05/03/05 — Get purple bows to show support for fight against cancer

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Get purple bows to show support for fight against cancer

By Becky Barclay
Published in News on May 3, 2005 1:46 PM

Purple bows are popping up all over Wayne County in preparation for the annual Relay for Life.

This year's goal is to sell 5,000 purple bows, said Jo Heidenreich, bow chairman. She said about 4,000 were sold last year.

They are $10 each and may be purchased from any Relay participant or at Parker Advertising.

"Purple is the signature color for the Relay," Mrs. Heidenreich said. "When we started doing the bows about five years ago, we decided on purple."

She explained that Terry Butler, one of the Relay cochairmen, saw the bow idea somewhere and brought it back to Wayne County. "The first year, we didn't sell them." Mrs. Heidenreich said. "But (News-Argus Editor Emeritus) Gene Price mentioned them in an editorial and encouraged people to put out purple bows to support the Relay."

The following year the purple bows were sold.

"We had four women who volunteered to make the bows for us," Mrs. Heidenreich said. "That first year, we sold 1,800.

"The next year, we ended up having to recruit 30 women to make the bows because we sold between 3,000 and 4,000."

She said the purple bow idea has gotten bigger and bigger each year. "We couldn't keep up with the demand for them," she said. "So we found a supplier out of Nashville, Tenn., and have been ordering the purple bows ever since."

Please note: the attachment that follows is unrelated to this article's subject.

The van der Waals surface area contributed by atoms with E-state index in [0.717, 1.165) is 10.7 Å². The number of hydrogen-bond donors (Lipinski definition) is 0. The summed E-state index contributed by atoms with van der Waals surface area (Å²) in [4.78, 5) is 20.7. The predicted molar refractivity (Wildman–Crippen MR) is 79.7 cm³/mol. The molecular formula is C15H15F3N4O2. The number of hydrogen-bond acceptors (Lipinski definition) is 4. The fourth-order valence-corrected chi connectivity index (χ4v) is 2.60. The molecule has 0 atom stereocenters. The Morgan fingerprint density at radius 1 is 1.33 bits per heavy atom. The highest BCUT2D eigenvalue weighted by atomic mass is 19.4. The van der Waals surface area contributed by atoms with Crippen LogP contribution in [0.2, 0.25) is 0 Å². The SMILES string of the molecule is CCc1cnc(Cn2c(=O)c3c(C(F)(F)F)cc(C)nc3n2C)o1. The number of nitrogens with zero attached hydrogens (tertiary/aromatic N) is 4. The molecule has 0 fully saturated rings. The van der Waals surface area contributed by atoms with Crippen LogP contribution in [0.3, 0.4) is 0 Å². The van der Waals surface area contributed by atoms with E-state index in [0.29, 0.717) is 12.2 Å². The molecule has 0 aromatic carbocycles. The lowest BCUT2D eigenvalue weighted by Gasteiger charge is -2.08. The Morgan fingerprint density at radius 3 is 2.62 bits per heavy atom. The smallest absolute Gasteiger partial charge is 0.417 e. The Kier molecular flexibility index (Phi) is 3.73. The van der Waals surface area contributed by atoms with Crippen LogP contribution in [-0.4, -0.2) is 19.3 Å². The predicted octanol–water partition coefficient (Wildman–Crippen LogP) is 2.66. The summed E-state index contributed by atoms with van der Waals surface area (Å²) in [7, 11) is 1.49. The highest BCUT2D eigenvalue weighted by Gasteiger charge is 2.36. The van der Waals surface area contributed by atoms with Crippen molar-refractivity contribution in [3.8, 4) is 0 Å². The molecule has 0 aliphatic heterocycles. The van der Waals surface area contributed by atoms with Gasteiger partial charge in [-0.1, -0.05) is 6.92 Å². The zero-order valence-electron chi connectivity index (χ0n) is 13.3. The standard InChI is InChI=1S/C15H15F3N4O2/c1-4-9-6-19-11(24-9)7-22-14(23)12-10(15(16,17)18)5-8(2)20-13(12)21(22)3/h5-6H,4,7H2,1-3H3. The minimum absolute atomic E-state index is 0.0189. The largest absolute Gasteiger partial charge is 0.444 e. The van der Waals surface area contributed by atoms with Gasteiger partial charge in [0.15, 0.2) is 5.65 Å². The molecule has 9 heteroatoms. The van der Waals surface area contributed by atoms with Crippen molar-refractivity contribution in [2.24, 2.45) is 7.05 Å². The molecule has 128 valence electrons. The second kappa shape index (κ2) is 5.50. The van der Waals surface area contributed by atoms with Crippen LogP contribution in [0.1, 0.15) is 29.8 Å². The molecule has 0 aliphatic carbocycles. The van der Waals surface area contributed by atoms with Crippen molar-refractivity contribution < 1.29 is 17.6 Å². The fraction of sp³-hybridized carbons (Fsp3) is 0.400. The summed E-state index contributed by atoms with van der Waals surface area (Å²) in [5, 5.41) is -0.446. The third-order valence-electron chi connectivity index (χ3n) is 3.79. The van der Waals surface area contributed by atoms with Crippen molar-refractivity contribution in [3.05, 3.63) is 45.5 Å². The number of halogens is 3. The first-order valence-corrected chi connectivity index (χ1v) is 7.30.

The bows are easy to make, according to Mrs. Heidenreich. All a person has to do is pull a couple of strings and the bow is done.

"I think sometimes people get hooked up on the actual bows and forget what they stand for," Mrs. Heidenreich said. "What counts is that they are helping the American Cancer Society through the Relay for Life to support patient services and cancer research. That's important for people to remember."

She stressed that it's also important to put the bows out now for all to see. Put them on your mailbox, lamp post, home, business. It shows cancer survivors your support for them and what they are going through.

"When I see a purple bow up, and it's not Relay time, it usually means that somebody in that family has cancer," Mrs. Heidenreich said. "There is a loved one who is either fighting cancer or has had cancer and that family is showing its support for that loved one.

"During the Relay time, it means people are showing support for the event. Everyone is touched by cancer -- either by a family member, a co-worker, a friend, a neighbor or somebody who knows somebody with the disease."

Mrs. Heidenreich said there are a lot of other diseases out there that need help, but cancer is a big killer of people.

"The purple bow is a great way to show people we care. You're giving your money to cancer research and patient services, and that purple bow is a symbol of your support."